asked the Secretary of State for Trade what information he has on the number of canisters containing toxic chemicals which were on the sunken "Aeolian Sky"; how many have so far come ashore; and what organisations are responsible for the cost of disposing of them safely.
My Department holds a copy of the complete cargo manifest of the "Aeolian Sky", together with the list of declared dangerous substances.Responsibility for dealing with packages which are washed ashore lies with the local authorities. Reports received from them by my Department indicate that, up to 7 February, some 750 packages had recently been recovered in the Isle of Wight and on the neighbouring mainland coastline. However, not all of the contents of these packages were toxic, nor could they all be identified as coming from the "Aeolian Sky".The ordinary rules of law will apply to any attempts by the local authorities to recover their costs.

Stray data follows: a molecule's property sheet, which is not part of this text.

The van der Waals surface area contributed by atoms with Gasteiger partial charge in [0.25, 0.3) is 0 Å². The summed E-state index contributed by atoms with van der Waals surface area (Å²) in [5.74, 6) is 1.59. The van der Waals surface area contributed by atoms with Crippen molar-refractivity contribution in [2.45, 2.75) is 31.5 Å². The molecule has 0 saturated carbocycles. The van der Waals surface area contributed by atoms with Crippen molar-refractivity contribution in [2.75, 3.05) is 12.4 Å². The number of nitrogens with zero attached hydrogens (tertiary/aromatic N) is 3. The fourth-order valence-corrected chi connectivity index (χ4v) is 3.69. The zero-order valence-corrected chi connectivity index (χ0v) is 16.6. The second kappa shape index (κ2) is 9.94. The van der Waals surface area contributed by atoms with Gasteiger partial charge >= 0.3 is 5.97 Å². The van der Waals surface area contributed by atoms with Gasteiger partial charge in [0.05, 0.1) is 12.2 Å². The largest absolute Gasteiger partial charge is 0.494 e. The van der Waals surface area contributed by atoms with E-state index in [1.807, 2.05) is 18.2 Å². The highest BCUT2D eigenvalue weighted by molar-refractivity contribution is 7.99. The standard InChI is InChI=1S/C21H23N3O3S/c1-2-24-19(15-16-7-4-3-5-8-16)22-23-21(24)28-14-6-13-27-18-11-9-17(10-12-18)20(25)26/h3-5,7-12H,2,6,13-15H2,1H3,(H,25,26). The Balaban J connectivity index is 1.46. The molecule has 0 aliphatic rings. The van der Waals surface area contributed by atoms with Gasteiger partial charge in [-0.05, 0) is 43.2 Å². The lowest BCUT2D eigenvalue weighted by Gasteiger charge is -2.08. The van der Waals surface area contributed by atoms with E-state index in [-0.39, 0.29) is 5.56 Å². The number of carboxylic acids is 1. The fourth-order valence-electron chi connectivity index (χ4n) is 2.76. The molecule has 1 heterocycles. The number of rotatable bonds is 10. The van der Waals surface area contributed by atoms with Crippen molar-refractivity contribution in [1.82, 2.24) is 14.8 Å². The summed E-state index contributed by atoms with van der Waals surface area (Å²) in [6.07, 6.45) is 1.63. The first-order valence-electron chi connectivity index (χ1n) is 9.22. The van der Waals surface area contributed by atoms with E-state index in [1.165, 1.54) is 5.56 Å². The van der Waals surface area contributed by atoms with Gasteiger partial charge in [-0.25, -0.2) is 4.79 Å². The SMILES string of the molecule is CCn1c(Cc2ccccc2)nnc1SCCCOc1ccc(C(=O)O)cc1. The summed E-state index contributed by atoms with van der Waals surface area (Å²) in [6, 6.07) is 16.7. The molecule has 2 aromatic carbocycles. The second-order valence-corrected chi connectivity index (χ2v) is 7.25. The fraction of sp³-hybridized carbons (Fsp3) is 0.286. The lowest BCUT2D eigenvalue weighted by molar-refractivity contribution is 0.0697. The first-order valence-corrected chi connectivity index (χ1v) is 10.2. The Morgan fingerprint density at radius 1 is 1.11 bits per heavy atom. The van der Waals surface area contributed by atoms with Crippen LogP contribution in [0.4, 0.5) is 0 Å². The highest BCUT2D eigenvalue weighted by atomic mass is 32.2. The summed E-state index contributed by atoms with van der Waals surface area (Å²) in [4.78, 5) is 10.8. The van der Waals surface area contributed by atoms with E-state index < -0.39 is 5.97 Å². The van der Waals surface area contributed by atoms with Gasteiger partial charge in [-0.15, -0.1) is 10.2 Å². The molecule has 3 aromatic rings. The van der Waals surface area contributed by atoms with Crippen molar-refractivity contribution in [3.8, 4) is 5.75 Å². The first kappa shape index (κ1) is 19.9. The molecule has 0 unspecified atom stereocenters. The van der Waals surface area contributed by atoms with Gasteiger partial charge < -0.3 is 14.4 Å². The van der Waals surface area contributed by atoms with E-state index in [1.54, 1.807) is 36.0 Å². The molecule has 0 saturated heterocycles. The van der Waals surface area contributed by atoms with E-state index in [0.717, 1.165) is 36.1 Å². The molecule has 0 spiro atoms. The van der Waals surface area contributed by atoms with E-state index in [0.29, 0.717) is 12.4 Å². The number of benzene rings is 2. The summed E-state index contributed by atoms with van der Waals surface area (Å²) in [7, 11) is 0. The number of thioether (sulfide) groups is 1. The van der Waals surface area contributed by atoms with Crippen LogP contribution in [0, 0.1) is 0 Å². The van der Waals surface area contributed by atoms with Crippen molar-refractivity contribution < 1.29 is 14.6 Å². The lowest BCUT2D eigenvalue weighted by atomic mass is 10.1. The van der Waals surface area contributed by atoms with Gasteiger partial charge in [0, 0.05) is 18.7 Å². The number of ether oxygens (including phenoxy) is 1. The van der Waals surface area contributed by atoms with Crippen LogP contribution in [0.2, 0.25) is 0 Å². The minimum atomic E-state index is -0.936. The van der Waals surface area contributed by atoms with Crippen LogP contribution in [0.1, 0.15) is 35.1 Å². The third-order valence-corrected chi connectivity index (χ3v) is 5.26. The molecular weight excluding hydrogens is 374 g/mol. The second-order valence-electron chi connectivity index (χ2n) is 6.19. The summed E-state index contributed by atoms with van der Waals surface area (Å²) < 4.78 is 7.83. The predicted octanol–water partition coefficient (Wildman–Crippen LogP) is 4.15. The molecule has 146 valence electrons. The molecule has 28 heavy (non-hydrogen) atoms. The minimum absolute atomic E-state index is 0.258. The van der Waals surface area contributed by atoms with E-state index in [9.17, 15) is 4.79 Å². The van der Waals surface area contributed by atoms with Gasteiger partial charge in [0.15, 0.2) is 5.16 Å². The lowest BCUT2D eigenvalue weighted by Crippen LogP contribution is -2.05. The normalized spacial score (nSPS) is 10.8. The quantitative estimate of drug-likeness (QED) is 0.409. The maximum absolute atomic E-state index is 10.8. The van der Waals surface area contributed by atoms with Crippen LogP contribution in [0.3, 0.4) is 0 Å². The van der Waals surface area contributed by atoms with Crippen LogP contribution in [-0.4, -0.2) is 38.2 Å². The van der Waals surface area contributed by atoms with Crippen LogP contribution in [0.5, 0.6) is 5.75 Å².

asked the Secretary of State for Trade if he is satisfied that the owners of the ship "Aeolian Sky" met all United Kingdom safety requirements for the carriage of dangerous chemicals before sailing on her last voyage; and if he considers any amendments to existing safety regulations are necessary.
I am satisfied that the "Aeolian Sky" had on board a dangerous goods cargo manifest as required by the relevant safety rules. My Department is examining a copy of this document together with the vessel's main cargo manifest in relation to the requirements of the rules. It is proposed to amend the Merchant Shipping (Dangerous Goods) Rules 1978 to require containers used for dangerous goods to be durably marked so as to remain identifiable following immersion for at least three months in sea water.